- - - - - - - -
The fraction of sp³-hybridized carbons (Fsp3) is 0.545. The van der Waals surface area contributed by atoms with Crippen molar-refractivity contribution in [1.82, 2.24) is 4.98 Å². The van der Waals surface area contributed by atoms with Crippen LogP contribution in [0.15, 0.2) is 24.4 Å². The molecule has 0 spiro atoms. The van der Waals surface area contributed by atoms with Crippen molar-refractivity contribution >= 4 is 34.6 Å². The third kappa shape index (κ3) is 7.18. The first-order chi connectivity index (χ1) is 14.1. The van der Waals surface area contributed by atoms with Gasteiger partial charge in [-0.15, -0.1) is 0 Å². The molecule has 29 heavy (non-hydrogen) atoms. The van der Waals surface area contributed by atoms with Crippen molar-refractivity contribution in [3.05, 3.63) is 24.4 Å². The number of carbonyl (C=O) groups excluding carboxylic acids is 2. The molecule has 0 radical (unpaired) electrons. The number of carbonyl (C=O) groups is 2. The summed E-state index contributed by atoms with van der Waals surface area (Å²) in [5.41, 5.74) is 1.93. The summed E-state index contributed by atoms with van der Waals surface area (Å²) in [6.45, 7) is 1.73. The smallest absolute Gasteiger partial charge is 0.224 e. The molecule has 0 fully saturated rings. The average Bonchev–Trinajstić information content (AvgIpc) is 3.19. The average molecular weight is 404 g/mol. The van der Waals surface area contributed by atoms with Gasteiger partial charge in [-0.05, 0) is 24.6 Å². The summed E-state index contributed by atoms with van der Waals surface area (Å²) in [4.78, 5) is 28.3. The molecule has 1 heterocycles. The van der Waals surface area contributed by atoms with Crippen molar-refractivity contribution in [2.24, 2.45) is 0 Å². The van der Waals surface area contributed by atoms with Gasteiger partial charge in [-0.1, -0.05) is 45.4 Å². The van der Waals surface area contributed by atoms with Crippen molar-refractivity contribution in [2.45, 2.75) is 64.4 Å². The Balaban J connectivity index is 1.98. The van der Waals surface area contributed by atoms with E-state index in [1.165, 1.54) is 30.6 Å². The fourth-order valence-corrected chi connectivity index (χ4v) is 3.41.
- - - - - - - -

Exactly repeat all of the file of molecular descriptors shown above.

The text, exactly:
The fraction of sp³-hybridized carbons (Fsp3) is 0.545. The van der Waals surface area contributed by atoms with Crippen molar-refractivity contribution in [1.82, 2.24) is 4.98 Å². The van der Waals surface area contributed by atoms with Crippen LogP contribution in [0.15, 0.2) is 24.4 Å². The molecule has 0 spiro atoms. The van der Waals surface area contributed by atoms with Crippen molar-refractivity contribution >= 4 is 34.6 Å². The third kappa shape index (κ3) is 7.18. The first-order chi connectivity index (χ1) is 14.1. The van der Waals surface area contributed by atoms with Gasteiger partial charge in [-0.15, -0.1) is 0 Å². The molecule has 29 heavy (non-hydrogen) atoms. The van der Waals surface area contributed by atoms with Crippen molar-refractivity contribution in [3.05, 3.63) is 24.4 Å². The number of carbonyl (C=O) groups excluding carboxylic acids is 2. The molecule has 0 radical (unpaired) electrons. The number of carbonyl (C=O) groups is 2. The summed E-state index contributed by atoms with van der Waals surface area (Å²) in [5.41, 5.74) is 1.93. The summed E-state index contributed by atoms with van der Waals surface area (Å²) in [6.45, 7) is 1.73. The smallest absolute Gasteiger partial charge is 0.224 e. The molecule has 0 fully saturated rings. The average Bonchev–Trinajstić information content (AvgIpc) is 3.19. The average molecular weight is 404 g/mol. The van der Waals surface area contributed by atoms with Gasteiger partial charge in [-0.05, 0) is 24.6 Å². The summed E-state index contributed by atoms with van der Waals surface area (Å²) in [4.78, 5) is 28.3. The molecule has 1 heterocycles. The van der Waals surface area contributed by atoms with Crippen molar-refractivity contribution in [2.24, 2.45) is 0 Å². The van der Waals surface area contributed by atoms with Gasteiger partial charge in [-0.1, -0.05) is 45.4 Å². The van der Waals surface area contributed by atoms with Crippen molar-refractivity contribution in [2.45, 2.75) is 64.4 Å². The Balaban J connectivity index is 1.98. The van der Waals surface area contributed by atoms with E-state index in [1.165, 1.54) is 30.6 Å². The fourth-order valence-corrected chi connectivity index (χ4v) is 3.41.